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A woman of substance

PREETI ZACHARIAH
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BOOK Shashi Deshpande on her latest novel Shadow Play and writing about the people and the world she knows

WRITING ON UNIVERSAL THEMESShashi Deshpande
WRITING ON UNIVERSAL THEMESShashi Deshpande

“Ilike stories about people. They are the most interesting,”says veteran writer Shashi Deshpande.

At the launch of her latest novel Shadow Play , a book that explores relationships, societal norms, gender, identity and change, she says, “It all comes down to universal themes that lead back to people. Human beings are extremely complex. As an author, I need to show the complexity — that is the beginning of novel writing.”

This novel is a sequel of sorts to a previous one, A Matter of Time , first published in India in 1996. But Shashi admits that it wasn’t a planned development. “I didn’t really intend to write it. It happened by chance. The characters came back to me and I had to write them. It is almost like a new book except that some characters are the same.”

She refuses to let her novel be typecast as middle-class fiction with feminist leanings, “I think that someone once said it and they keep saying the same things. I do not have stereotypes in my novels. I don’t believe in the strong woman stereotype as much as I don’t believe in the victim stereotype. People are people — there are strong men there are weak men, there are strong women there are weak women, there are stupid men there are stupid women. I am not a feminist as far as the novel is concerned but I am a feminist. Which thinking woman is not?” she says adding, “I am always surprised by the use of the word middle-class in my novel. I wonder what class the other writers write about. One thing is certain — one doesn’t write of a class, one is not a sociologist. You write about people you know best. If I lived a very affluent life, maybe I would have written about that class of society or maybe had I been struggling at the low end of society, I would have written about that. I belong to this world and therefore I write about the world that I know.”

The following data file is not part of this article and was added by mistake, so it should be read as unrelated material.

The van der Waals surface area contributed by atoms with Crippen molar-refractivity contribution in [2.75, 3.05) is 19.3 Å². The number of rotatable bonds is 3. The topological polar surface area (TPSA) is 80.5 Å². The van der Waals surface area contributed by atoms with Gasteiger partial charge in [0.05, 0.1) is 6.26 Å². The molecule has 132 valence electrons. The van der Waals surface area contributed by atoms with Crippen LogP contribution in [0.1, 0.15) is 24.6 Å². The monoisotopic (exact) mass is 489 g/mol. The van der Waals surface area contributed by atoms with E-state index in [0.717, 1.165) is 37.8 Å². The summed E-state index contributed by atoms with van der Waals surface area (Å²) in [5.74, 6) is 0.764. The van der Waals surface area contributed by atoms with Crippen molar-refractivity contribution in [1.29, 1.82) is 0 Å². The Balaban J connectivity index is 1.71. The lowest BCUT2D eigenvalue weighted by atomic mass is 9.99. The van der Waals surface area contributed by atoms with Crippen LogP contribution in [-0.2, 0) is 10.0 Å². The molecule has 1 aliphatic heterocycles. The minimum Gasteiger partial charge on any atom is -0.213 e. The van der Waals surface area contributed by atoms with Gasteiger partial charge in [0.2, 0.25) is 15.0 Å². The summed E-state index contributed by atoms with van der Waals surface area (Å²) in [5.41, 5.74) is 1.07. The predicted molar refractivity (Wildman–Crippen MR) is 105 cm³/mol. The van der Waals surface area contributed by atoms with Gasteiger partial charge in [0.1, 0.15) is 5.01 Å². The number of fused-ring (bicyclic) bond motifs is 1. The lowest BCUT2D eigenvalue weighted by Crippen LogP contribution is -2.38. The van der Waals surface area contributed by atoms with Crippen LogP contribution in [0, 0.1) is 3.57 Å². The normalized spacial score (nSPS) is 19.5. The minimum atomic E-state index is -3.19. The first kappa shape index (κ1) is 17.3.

On her foray into writing, she says, “I didn’t plan or have ambitions at a very young age that I would become a writer. I just began writing and I went on writing and here I am today. That is all there is to it.”

She admits however that writing is an exercise in discipline and patience, “If you are waiting for rewards and recognition, don’t be writers. Success never comes fast and the biggest incentive is the writing itself. Today unfortunately the publishers take anything that seems trendy and push it into the market and readers don’t seem to care about poor writing and editing. I personally spend a lot of time editing and cleaning up after writing,” she says, “And I’ve never faced a problem getting a publisher.”

PREETI ZACHARIAH

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